MORE WAYS TO USE TRISCUITS

  • Buffalo Chicken Nachos
  • Canapes (photo #7)
  • Chocolate-Caramel Triscuits With Sea Salt (photo #8)
  • Dipper with guacamole, hummus and other dips
  • Crumbled croutons
  • Layered dip, crumbled as a layer or whole as a dipper)
  • Reuben spread
  • Salted Chocolate Caramel Triscuits
  • S’mores
  • Soup Garnish
  • Taco Triscuits (salsa, cheese, etc.)
  • Triscuit Pizza With Pepperoni
  • Triscuit Pizza With Any Topping
  •  

    Lamb Meatballs
    [5] Lamb meatballs, made with Triscuit “breadcrumbs” (photo courtesy Ben Hon)

    English Trifle
    [6] A layer of Triscuit in a trifle, for sweet-and-salty crunch (photo courtesy Ben Hon).

    Triscuit Canapes
    [7] Triscuit canapés. Here’s the recipe from Foodie Crush.

    Chocolate Triscuits
    [8] Salted Chocolate Caramel Triscuits. Here’s the recipe from Dancing Through The Rain.

     
    ________________

    *No relation to the Kretschmer wheat germ family.

      

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    SUMMER RECIPES: Cucumber & Melon Salad, Grilled Zucchini

    Grilled Zucchini
    [1] Grilled zucchini, given a Moroccan touch with cumin (photos #1, #2, #3, #5 courtesy Good Eggs).

    Cucumber Melon Salad
    [2] Refreshing cucumber-melon salad, accented with serrano chiles and mint.

    Melon Salad
    [3] Both dishes on the picnic table.

    Painted Serpent Cucumbers
    [4] Painted Serpent cucumbers are an heirloom Asian cucumber. You can buy the seeds from Born To Grow.

    Grilled Peaches & Ricotta
    [5] For dessert: grilled peaches and ricotta. Here’s the recipe.

     

    While summer actually lasts until September 21st, many people see Labor Day as “the end of summer.”

    Here are two interesting recipes with flavor highlights beyond the standard Labor Day Weekend fare. Both are better-for-you dishes that add special touches to the basics.

    And you can still enjoy them after Labor Day!
     
     
    RECIPE #1: GRILLED ZUCCHINI WITH CUMIN & MINT

    Add a Moroccan touch to grilled zucchini (photo #1).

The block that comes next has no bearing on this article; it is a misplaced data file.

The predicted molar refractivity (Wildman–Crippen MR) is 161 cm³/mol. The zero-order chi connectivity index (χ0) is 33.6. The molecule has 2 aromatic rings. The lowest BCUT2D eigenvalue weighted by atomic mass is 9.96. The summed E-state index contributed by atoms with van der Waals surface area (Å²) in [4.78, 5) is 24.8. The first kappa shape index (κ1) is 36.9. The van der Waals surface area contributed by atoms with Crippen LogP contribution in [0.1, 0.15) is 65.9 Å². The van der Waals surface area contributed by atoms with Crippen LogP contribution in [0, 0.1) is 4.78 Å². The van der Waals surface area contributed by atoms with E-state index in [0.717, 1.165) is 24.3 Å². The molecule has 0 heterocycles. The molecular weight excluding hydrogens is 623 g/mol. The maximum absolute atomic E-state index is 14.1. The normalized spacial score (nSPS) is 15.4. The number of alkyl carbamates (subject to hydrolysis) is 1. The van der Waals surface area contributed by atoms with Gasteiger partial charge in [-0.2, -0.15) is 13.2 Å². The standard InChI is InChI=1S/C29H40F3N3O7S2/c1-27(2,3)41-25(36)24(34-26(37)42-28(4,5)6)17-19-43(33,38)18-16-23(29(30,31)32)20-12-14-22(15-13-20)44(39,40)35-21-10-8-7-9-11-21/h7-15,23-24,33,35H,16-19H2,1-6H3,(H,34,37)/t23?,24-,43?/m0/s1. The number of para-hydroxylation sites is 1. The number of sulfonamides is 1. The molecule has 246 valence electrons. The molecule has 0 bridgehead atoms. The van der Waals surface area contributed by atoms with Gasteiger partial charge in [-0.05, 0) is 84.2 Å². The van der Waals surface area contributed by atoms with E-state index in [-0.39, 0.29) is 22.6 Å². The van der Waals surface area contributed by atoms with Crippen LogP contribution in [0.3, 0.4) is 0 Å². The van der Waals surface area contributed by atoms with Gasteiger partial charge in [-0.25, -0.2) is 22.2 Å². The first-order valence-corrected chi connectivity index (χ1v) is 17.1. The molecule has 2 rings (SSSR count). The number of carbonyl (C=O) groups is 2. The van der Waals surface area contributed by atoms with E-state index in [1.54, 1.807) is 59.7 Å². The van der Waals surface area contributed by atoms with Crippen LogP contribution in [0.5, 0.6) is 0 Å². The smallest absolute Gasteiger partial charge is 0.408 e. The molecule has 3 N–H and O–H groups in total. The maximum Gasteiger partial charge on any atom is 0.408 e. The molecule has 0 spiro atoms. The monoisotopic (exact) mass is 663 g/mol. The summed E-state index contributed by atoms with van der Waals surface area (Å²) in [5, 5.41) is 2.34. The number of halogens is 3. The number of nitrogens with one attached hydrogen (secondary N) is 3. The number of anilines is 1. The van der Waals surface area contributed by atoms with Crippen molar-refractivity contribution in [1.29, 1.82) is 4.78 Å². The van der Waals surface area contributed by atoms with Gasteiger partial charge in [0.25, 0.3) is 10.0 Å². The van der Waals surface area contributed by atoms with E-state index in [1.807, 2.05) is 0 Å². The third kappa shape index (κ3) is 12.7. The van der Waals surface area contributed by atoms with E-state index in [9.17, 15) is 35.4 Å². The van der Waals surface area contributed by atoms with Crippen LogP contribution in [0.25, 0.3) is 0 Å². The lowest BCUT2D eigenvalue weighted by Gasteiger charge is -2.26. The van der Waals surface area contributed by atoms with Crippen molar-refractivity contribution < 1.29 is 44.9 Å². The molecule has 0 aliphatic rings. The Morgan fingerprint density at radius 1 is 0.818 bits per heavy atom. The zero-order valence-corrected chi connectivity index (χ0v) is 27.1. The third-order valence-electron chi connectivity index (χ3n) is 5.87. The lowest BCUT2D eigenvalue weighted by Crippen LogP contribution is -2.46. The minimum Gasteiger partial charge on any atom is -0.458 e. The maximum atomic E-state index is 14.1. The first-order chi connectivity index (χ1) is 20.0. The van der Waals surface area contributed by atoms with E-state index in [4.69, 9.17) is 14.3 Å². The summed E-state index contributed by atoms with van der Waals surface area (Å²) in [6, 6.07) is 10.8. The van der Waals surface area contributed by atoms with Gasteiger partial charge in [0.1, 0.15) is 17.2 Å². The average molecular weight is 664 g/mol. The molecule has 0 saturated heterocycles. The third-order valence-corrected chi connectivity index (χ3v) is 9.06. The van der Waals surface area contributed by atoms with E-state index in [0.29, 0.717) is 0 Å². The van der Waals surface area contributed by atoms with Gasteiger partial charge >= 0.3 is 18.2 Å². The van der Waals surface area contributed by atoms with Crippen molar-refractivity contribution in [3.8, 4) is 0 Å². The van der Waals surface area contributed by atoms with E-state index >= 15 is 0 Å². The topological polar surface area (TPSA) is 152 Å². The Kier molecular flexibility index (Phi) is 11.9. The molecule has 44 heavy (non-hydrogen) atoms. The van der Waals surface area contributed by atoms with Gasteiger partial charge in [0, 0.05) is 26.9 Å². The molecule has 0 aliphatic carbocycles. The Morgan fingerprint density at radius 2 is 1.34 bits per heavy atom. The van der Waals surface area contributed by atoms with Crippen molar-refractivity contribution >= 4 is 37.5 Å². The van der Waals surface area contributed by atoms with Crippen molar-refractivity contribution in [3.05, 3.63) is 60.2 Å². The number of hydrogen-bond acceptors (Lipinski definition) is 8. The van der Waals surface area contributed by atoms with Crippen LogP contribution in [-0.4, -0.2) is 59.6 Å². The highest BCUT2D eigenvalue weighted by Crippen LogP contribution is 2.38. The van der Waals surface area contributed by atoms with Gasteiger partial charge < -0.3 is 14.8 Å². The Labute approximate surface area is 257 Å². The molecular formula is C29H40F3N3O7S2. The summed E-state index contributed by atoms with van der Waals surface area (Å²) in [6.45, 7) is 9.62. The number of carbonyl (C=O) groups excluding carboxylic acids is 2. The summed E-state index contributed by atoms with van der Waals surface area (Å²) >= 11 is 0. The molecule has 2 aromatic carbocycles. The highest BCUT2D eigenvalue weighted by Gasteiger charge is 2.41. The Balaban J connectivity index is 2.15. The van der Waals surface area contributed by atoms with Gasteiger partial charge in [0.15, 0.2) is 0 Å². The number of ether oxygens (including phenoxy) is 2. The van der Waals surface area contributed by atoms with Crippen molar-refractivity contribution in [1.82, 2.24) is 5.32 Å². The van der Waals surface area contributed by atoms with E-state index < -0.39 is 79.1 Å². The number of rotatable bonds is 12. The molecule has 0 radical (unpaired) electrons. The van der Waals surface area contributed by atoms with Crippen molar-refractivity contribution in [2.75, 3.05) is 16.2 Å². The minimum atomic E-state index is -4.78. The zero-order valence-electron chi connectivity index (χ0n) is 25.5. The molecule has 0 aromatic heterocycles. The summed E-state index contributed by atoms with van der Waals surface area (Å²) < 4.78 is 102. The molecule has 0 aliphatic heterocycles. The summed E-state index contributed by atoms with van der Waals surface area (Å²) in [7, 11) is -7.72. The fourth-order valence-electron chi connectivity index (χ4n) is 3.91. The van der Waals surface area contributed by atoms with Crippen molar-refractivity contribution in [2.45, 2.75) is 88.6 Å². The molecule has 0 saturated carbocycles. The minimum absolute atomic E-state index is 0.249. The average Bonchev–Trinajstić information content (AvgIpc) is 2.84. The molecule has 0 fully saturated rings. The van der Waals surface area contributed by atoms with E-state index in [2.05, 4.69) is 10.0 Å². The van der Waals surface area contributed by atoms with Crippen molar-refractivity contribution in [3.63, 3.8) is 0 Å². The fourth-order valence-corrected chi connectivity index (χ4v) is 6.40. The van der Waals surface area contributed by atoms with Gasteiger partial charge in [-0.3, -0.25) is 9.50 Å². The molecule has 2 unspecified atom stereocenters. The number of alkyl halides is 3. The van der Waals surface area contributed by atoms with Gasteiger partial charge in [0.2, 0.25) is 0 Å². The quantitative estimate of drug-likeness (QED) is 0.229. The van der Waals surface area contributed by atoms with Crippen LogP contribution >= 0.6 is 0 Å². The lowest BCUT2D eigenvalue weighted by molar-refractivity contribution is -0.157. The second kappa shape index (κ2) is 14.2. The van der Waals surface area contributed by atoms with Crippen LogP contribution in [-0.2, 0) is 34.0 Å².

It’s the oil that really makes this dish says Good Eggs, which sent us these recipes. The cumin is toasted, ground, and mixed with olive oil to form a thin paste that gives the charred zucchini a subtle smokiness.

    Serve it as a side, or as a filling for vegetarian tacos.
     
    Ingredients For 4 Servings

  • 1 pound zucchini, cut into 1/4-inch planks
  • Olive oil
  • Sea salt
  • 1 tablespoon cumin seeds
  • 1 small garlic clove, grated
  • Fresh herbs (scallion, mint, parsley, cilantro, or basil),
    roughly chopped
  •  
    Preparation

    1. PREHEAT a grill, or for stove top, heat a cast iron skillet or grill pan, over medium-high heat. Toss the zucchini with olive oil to coat, and season with sea salt.

    2. SEAR the zucchini on the grill until caramelized and browned, roughly 1 to 2 minutes. Flip the planks and repeat. Remove them from the grill and set on plate to cool. While zucchini is cooling…

    3. TOAST the cumin seeds in a skillet. Crush the seeds in a mortar and pestle or a spice grinder, and combine with 2 tablespoons of olive oil to form a thin paste. Fold in the grated garlic.

    4. DRIZZLE or spread the zucchini with the cumin paste, and top with fresh herbs to serve.
     
     
    RECIPE #2: CUCUMBER & MELON SALAD WITH LEMON & MINT

    A refreshing fruit* salad of soft melon and crunchy cucumber are bound with a dressing of olive oil and lemon (photo #2).

    Slices of serrano chile and some fresh herbs add a punch to the mellow melon and cukes.

    While this recipe specified a chanterais or galia melon, specialty items sold by Good Eggs, they are not found everywhere.

    An easy substitute: honeydew or, for a bright accent of color, cantaloupe.

    The recipe also called for Painted Serpent cucumbers, an heirloom variety from Asia. Use whatever long, thin cucumber is in your market.
     
    Ingredients

  • 1 honeydew or cantaloupe melon†
  • 2 long, thin cucumbers, sliced into ½-inch coins<†/li>
  • 1 lemon, juiced
  • Olive oil
  • Pinch of flaky salt
  • ½ fresh serrano pepper, sliced, or pinch of dried chili flakes
  • Fresh mint or basil, roughly chopped†
  •  
    Note: The comparative sizes of melons and cucumbers vary, and the melon cubes will be larger than the cucumber coins.

    Eyeball the proportions and combine them “to taste.” If you have extra, you’ll have melon and cucumber for tomorrow.
     
    Preparation